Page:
Taking public transportation to work twice a week: Can save more than 2,000 carbon-filled balloons every year.
nyc subway

Riding the bus or taking the train to work may seem like a pain; after all, public transportation rarely takes you directly from point A to point B like a car does. However, even swapping two round trips a week on public transport can make a huge environmental impact. Consider this: According to the New York City MTA, the average subway ride saves 10 pounds of carbon emissions per trip over driving a car. That one trip is equal to the carbon footprint created by a month’s supply of disposable paper coffee cups. How’s that for elevating your morning routine?

If your family only uses reusable bags for a year instead of one-time use plastic: Can save 2,095 balloons of carbon.
plastic grocery bags

By swapping out your plastic bag use, you could be saving enough petroleum to power a car for 108 miles.

Americans use an exorbitant amount of plastic bags -- about 1,500 annually per family, according to the NRDC. Not only does this lead to a shocking amount of waste, but those bags use a massive amount of oil to be produced. In America, 12 million barrels of oil are used every year in order to produce 30 billion plastic bags.

Cutting down on your plastic bag use can make an enormous environmental difference. Think about this: The amount of oil in 14 plastic bags could power a regular car for one mile.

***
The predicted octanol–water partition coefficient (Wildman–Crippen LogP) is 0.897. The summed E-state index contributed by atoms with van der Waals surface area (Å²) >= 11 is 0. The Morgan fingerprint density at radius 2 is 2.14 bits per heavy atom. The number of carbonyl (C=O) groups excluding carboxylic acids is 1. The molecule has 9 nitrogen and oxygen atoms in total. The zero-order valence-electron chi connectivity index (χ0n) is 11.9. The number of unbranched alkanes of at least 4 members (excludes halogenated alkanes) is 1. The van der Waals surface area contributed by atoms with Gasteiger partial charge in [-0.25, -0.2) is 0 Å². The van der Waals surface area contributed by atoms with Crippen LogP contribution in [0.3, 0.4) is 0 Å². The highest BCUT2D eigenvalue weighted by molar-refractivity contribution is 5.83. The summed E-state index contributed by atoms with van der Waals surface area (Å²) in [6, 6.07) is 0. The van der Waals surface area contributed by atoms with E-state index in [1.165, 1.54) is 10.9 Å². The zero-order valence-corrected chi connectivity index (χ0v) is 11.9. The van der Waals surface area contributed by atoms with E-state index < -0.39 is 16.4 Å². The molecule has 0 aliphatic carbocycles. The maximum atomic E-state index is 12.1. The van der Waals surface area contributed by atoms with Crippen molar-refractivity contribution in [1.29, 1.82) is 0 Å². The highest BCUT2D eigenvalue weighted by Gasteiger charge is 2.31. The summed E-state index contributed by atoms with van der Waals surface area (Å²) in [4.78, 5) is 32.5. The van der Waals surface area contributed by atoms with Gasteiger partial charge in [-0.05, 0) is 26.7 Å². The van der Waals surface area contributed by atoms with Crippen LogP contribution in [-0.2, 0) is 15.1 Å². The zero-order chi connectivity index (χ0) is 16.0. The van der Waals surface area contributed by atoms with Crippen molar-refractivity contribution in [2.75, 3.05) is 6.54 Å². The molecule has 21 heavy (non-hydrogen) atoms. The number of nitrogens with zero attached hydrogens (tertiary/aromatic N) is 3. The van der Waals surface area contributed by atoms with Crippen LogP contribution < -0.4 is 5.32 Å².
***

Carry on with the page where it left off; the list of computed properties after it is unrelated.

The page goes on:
Switching out just half of your incandescent lightbulbs with CFLs: Can save nearly 2,300 balloons filled with carbon per year.
fluorescent light bulbs

Artificial lighting is important. It allows us to see when no natural light is available, and it helps create the right mood for one's home. When you take the environment into consideration while selecting the right lighting, it can have a surprisingly huge impact.

While there are a number of different energy-saving lightbulbs, CFLs (or Compact Fluorescent Lightbulbs) are gaining popularity for their energy efficiency, long shelf life, and affordability. According to the Energy Star website, the average U.S. home has at least 40 places to put a lightbulb. If you switched out just half, or 20, of those incandescent lightbulbs with CFLs, you would be releasing 3,701 pounds of carbon emissions per year, as opposed to 6,000 from incandescents only. That could save you nearly three times the amount of greenhouse gas emissions.